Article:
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Friday, July 25, 2014

How French Women Shop: The Secret Revealed! (Maybe)

What is it about French shopping habits? Why do we yearn to be French shoppers? I subscribe to the fantasy as much as the next person, even though my behavior is probably the opposite of French.

Whenever I am actually in France, I wonder if the idea of the Parisienne buying only 3--maybe 4--exquisitely chosen items per year IS a fantasy. I see loads of people weighed down by giant shopping bags from H&M, Mango, and the like, same as in any American city.

But I think I know the secret. You see I have ONE French friend, who came to the USA 30 years ago and ended up marrying an American fellow. Here is the secret.

She goes shopping ONLY when she needs something (like a nice suit when there was a dinner in her honor). It might take her a whole day (or more) to find an acceptable one, since she is hard to fit (petite, curvy). She will spend whatever (though she generally looks at mid-priced stores).

The above is not news. This is the news. Once she gets something--and this includes things for her home also--SHE STOPS LOOKING or EVEN THINKING about it.

In short, she is a DECIDER.

When I get another black top, say, I'm always wondering: is there a nicer one?

My French friend has a daughter, born in the USA. Daughter is fluent in French, but she shops like her American peers. That is, she shops recreationally and she's ALWAYS LOOKING.

Hmmmmm. A generalization--even a tabloid-type headline-- based on a single example. Not scientific! What do you think?


Gam Kau said...

I think this is how most people all over have always shopped, but the rising standard of living in the US, plus the availability of inexpensive clothing has changed the consumer landscape. Europe simply lagged behind, but I believe they are catching up and joining Americans in joyful consumerism.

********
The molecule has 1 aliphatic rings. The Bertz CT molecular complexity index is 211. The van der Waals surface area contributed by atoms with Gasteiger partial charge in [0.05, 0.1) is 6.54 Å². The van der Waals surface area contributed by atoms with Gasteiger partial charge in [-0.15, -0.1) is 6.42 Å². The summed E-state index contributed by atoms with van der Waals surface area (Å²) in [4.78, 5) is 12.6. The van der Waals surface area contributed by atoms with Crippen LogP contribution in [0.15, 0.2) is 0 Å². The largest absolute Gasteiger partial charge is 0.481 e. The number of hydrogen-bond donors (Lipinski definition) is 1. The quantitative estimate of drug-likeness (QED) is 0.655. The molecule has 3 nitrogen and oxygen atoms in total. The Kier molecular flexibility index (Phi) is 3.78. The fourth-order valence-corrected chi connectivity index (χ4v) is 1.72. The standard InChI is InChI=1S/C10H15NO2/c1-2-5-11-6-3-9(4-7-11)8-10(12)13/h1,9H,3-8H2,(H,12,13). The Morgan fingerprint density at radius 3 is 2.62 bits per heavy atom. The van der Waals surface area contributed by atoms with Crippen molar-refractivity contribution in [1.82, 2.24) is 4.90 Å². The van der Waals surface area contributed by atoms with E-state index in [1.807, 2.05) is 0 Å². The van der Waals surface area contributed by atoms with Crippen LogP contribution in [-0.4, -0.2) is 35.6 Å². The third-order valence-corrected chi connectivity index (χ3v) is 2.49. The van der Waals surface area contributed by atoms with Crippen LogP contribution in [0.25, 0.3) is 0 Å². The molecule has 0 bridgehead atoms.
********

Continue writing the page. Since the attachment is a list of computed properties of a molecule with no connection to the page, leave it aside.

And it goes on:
Sharon said...

I haven't been to Europe in more than 10 years (sigh), but I recall a trip to NYC a few years ago. I hadn't planned to do any clothes shopping but a strap on my sandals broke and also somehow my shorts and tank tops that were perfectly fine and appropriate in California seemed hopelessly shabby and plain in Manhattan. I found a DSW for walking sandals and checked out Century 21, H&M and Forever 21 for cheap summery dresses (ultimately found the best selection at no name dress stores on Canal St. where I picked up 3 or 4 dresses for about $20 each). At each of these lower priced venues I had to fight through crowds of Europeans (including French-speaking ones) to get to the merchandise. They were also buying lots of clothes and shoes, not just a few.

My sister went there a year later and noticed the same thing.

Duchesse said...

The buying behaviour you saw is partly age and economic bracket-related. My French women friends don't buy cheap clothes because they feel it's a false economy. They do watch for sales, and all of the women I know expect to wear their clothes for years, except possibly "holiday clothes"; for that purpose, they might buy an H&M tee or beach tote.

Tourists shop, period- and French tourists in NYC are no exception.

Remember that Paris is the most-visited city on earth, so a number of people you see with bulging bags will be other tourists. But habits are changing; just like you never saw a French person eating fast food 40 years ago, now you will.

Shelley said...

My cousin's French partner seems to buy a LOT of cheap STUFF. I think it may be a class thing? I don't think that French women are all alike any more than American women are.

I know what you mean about wondering if there is a nicer one out there, probably a consequence of thrift shopping where the finds are uncertain and 'hitting the jackpot' is only occasional. Just dawned on me that this 'schedule of intermittent reinforcement' is what psychologists say is the strongest motivator, like with gambling... I try not to buy something unless it meets all my criteria (fits, nice fabric, good condition). Then I try to be content. It's not my lifestyle to shop very often unless I'm looking for something specific, which is usually a top, bottom or 'cover' in a specific colour. My definition of frugality is not buying a lot of stuff I don't need, even if I can get it inexpensively.

Gam Kau said...

Thought you might like this blog post with its references to Proust and all...